Goschl:  For a small group of climbers, a winter climb provides the hardest conditions, but also fascinating moments and lots of fun. I am sure that all 8000ers will be climbed in winter ten years from now. So, if you wanna be part of history you better join now! That’s what I’m doing.

Question:  This is your second winter attempt on a summit you bagged this summer – won’t that affect your motivation?

Goschl:  Right after the winter expedition I decided to climb G1 in summer with three goals in mind: To acclimate for K2; to get to know intimately every step to the GI summit on the normal route on the north side; and to take a good lookat our planned winter route down the south face. (It also proved a great adventure with good friends and a big success. I wanted to prepare for the really “mad” upcoming winter project. I want to climb G1 in winter, via a new route and make the first traverse of any 8000er in winter (south to north). Nobody has had such an incredible idea before. For me, personally, this project is so incredibly interesting in itself, that I really don’t care if I’ve been on the summit before. Moreover, to have summited already gives me a psychological advantage when I stand up there in winter. Knowing the route down to the north side might help to take such an overwhelmingly hard step.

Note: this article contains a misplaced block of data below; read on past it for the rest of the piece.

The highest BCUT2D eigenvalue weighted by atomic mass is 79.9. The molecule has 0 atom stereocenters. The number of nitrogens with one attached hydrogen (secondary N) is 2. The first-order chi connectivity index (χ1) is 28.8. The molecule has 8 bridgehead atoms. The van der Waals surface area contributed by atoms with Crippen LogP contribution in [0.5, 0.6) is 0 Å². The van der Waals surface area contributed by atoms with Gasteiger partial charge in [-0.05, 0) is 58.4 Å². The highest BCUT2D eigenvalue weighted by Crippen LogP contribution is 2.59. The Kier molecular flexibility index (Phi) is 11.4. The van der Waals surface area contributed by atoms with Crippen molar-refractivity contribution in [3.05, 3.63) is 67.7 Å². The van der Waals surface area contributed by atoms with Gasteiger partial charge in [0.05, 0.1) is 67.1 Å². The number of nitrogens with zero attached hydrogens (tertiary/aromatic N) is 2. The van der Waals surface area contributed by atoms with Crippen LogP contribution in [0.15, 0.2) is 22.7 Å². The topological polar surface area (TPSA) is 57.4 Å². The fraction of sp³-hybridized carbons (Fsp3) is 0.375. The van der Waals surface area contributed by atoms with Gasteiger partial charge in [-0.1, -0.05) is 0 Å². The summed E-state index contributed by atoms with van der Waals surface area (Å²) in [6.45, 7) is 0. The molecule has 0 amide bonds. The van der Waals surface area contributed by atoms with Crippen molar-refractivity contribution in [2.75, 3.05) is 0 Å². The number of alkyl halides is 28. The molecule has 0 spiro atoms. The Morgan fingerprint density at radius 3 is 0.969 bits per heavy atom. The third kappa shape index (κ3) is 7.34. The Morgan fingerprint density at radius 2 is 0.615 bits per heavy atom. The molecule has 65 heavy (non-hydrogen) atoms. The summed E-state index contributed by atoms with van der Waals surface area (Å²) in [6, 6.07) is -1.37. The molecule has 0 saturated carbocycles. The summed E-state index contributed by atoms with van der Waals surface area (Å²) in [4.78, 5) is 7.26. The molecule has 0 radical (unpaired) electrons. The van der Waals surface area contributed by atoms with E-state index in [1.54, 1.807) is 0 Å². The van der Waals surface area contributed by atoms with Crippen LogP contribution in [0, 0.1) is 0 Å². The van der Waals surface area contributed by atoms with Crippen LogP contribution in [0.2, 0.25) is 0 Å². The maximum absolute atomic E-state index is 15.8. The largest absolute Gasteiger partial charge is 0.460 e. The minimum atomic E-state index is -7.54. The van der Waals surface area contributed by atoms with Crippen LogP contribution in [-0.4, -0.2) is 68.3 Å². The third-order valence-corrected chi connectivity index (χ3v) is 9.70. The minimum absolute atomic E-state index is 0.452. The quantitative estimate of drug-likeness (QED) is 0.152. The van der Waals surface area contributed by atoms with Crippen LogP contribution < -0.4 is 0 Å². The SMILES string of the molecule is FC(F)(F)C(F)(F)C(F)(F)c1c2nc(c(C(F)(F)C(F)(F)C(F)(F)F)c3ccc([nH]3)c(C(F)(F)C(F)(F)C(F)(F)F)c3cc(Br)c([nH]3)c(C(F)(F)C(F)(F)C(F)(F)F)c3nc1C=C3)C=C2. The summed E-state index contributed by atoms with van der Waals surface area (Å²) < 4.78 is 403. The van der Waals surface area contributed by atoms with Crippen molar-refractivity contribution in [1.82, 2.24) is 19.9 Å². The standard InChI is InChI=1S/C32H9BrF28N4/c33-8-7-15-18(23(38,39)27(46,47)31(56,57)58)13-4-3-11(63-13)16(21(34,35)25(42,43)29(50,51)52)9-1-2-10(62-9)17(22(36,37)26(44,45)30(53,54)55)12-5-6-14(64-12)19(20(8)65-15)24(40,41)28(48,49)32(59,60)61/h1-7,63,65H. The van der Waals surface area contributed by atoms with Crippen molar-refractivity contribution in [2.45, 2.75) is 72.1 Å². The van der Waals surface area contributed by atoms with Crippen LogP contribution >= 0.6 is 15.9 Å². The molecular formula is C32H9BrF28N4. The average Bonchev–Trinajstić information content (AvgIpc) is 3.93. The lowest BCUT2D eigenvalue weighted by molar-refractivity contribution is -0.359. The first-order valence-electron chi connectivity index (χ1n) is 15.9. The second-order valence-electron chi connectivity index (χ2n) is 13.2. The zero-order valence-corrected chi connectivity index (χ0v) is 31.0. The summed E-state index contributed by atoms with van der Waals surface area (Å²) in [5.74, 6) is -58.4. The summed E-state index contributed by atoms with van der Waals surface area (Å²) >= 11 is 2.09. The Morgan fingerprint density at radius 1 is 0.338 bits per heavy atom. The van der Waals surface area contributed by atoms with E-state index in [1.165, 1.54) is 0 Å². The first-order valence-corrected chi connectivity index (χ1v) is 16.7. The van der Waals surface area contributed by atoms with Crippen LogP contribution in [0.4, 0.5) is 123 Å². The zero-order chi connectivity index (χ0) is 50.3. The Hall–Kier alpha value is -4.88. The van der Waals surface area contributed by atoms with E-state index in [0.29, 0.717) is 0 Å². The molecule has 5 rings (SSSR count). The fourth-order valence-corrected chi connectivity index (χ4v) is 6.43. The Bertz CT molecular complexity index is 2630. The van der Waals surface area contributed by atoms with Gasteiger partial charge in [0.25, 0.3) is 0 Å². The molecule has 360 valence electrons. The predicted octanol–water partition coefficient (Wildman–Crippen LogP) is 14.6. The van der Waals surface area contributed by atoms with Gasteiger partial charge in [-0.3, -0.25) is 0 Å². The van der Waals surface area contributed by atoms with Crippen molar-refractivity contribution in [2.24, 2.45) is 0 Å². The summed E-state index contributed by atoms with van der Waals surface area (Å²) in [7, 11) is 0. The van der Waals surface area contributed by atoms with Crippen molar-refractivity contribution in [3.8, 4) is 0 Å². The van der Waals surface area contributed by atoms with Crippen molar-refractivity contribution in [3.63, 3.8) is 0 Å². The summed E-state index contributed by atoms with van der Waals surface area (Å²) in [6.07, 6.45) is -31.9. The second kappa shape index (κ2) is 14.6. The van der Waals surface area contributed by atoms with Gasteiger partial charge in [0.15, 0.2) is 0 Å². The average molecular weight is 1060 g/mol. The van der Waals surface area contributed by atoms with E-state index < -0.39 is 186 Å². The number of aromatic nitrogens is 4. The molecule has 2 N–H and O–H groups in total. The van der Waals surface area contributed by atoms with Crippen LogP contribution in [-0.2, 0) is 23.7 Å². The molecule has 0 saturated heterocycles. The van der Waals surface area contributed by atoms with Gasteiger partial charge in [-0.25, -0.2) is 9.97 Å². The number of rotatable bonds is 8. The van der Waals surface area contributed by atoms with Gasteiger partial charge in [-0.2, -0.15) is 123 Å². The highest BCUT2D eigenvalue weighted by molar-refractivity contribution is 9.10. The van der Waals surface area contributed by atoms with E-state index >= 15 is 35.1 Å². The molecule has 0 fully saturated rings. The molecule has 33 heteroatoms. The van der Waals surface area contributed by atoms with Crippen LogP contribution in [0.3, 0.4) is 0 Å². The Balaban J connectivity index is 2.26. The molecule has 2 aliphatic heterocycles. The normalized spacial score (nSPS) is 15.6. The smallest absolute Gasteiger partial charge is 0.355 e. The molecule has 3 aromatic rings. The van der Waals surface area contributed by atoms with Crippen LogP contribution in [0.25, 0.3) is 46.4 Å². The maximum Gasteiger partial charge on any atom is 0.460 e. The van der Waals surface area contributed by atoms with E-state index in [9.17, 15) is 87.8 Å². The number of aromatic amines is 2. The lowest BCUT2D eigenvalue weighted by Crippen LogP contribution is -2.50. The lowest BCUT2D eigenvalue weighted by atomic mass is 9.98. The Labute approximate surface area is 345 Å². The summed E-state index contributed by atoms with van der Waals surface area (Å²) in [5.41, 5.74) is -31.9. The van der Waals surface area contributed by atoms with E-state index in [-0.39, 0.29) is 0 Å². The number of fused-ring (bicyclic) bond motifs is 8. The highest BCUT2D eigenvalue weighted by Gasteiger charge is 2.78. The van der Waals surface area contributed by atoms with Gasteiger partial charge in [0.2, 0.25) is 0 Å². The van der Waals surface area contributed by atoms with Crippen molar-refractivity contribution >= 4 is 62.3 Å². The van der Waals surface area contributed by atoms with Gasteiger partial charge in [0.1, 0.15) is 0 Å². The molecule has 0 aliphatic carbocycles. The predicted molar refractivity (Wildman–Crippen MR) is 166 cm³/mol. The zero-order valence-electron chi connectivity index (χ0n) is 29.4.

My view is that if you don’t really believe in your project, in the possibility of succeeding on it –you don’t go for the same 8000er three times a year, least of all in winter!

Gerfried Göschl (39) lives in Liezen, Austria with his wife and two daughters. He initiated, organized and led several big expeditions for the Austrian Alpine Club (OeAV). His first 8000er summits were Cho Oyu (2002) and GII (2003). In  2005 he summited Shisha Pangma’s mai
n summit and Everest without O2 within a month. In 2007 he attempted a Broad Peak/K2 double header – he summited Broad, but failed to reach K2’s top due to deep snow and high risk of  avalanche.In 2009 Gerfried led a team up a new variation line on Nanga Parbat, but suffered the loss of mate Wolfgang Koblinger.

Through autumn 2010, he collected more than €20,000 for his family’s relief organization in Pakistan’s Northern areas near Besham, together with his father Rainer Göschl and climbing mates Günther Unterberger, Hans Goger and brother Rainer Wolfgang Göschl (they collaborate through charity lectures). With the donations they provided the first crucial help to the local flood victims.  2011 was a busy year for Gerfried who, after the winter attempt, ended up summiting GI in
summer; then he attempted again K2. He is currently preparing for his second attempt on winter GII via a new route, leading an international team.